This is culture? Not my idea of culture folks. Come on. Be realistic. You come here, you follow the rules. The law is the law. Now we see 70% of all Americans like this law. That’s huge! Over 60% of Hispanics like the law. Why? Because the illegal’s make it hard on the legal immigrants. You know, if you don’t know the right way to come across the boarder, then you better ask tragedy101. I have no sympathy for law breakers. Sorry, I just can’t muster the strength to hop off my principles for someone who willfully and/or ignorantly breaks the law. You can get upset with any particular part of this law, but when you say “This is bad” then “That is bad for him” and “This is bad for her and her kids” well, than you got squat! It’s the law, and don’t be surprised when Texas and California, Arkansas and many more follow suit. We can’t pay for their schooling and their healthcare and their mortgages any more.


Teresa said...

Great post and comments! :)

This is what I think needs to happen:

1) ICE needs to crack down on businesses hiring illegal immigrants to work.

2) There needs to be more immigration agents to fast track the immigration process so more immigrants can become legal quicker.
3) There needs to be a worker program like years ago, when immigrants were allowed to work here temporarily and go back to their home country after like 3 or so years. I forget what it this program is called but it was used and worked very well (that's what I heard from others).
4) I don't think separating the families of illegal immigrants that are already here is appropriate but they should go to the back of the line and pay a fine. But, if after a certain amount of time ( like 3 years?) they refuse to do what is necessary to become legal and assimilate into our society they should be deported.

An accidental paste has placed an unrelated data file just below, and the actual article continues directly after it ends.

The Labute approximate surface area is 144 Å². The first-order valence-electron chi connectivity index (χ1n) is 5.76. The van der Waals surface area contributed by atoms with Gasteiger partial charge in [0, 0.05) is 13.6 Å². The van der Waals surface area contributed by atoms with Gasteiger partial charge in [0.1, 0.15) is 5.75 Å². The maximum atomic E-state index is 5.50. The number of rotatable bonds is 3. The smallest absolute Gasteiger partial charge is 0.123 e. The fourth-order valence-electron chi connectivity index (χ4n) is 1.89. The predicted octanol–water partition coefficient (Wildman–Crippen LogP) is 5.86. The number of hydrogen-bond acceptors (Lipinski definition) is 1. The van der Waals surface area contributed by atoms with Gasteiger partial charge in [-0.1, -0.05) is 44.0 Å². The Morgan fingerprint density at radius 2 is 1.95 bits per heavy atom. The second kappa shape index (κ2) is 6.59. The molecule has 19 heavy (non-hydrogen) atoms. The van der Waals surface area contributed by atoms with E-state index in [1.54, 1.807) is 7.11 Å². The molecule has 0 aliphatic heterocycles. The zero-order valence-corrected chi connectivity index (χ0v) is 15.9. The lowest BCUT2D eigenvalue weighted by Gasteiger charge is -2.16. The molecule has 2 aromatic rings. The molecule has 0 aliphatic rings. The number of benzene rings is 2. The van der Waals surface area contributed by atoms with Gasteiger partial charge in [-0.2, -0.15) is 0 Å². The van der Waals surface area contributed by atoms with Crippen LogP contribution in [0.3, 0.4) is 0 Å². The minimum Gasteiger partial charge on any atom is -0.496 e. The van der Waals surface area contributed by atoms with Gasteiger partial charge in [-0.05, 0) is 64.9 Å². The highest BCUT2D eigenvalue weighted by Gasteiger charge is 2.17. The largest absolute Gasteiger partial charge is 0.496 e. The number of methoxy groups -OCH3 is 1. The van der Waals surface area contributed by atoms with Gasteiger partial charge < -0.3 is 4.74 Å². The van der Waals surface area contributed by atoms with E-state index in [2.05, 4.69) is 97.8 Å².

5) Little tidbit of info: The only reason that Karl Rove and some others disagree with the law is because they don't think it is going to take of the issues realted to illegal immigration.

6) The primary concern of ours with relation to helping these immigrants should be in helping Mexico build up its infrastructure, incentivising companies to move down to Mexico and employ Mexicans and that would, to build up their economy and that would reduce their need to come to America. But, we must close the borders, because we don't want any terrorists to cross the border using Mexico as a conduit to enter the U.S.

Eman said...

If you cross the North Korean border illegally you get 12 years hard labor.

If you cross the Iranian border illegally you are detained indefinitely.

If you cross the Afghan border illegally, you get shot.

If you cross the Saudi Arabian border illegally you will be jailed.

If you cross the Chinese border illegally you may never be heard from again.

If you cross the Venezuelan border illegally you will be branded a spy and your fate will be sealed.

If you cross the Cuban border illegally you will be thrown into political prison to rot.

If you cross the United States border illegally you get:

1 - A job
2 - A driver's license
3 - A Social Security card
4 - Welfare
5 - Food stamps
6 - Credit cards
7 - Subsidized rent or a loan to buy a house
8 - Free education
9 - Free health care
10 - A lobbyist in Washington
11 - Billions of dollars in public documents printed in your language
12 - Millions of servicemens and women who are willing to - and do -die for your right to the ways and means of our constitution
13 - And the right to carry the flag of your country - the one you walked out on - while you call America racist and protest that you don't get enough respect.

Kim June said...

That's what you want America to be? Which one are you aspiring to be? North Korea, Iran, Afghanistan, Saudi Arabia, China, Venezuela or Cuba?

Eman said...

Kim, you are showing everyone here your compete ignorance. Your comment does not even deserve a response. Instead of insulting me, why not tell us about your experience or how your parents came here, or grand parents… But no, you have to come here and insult me and these patriots. If you have nothing constructive to add, then shut up!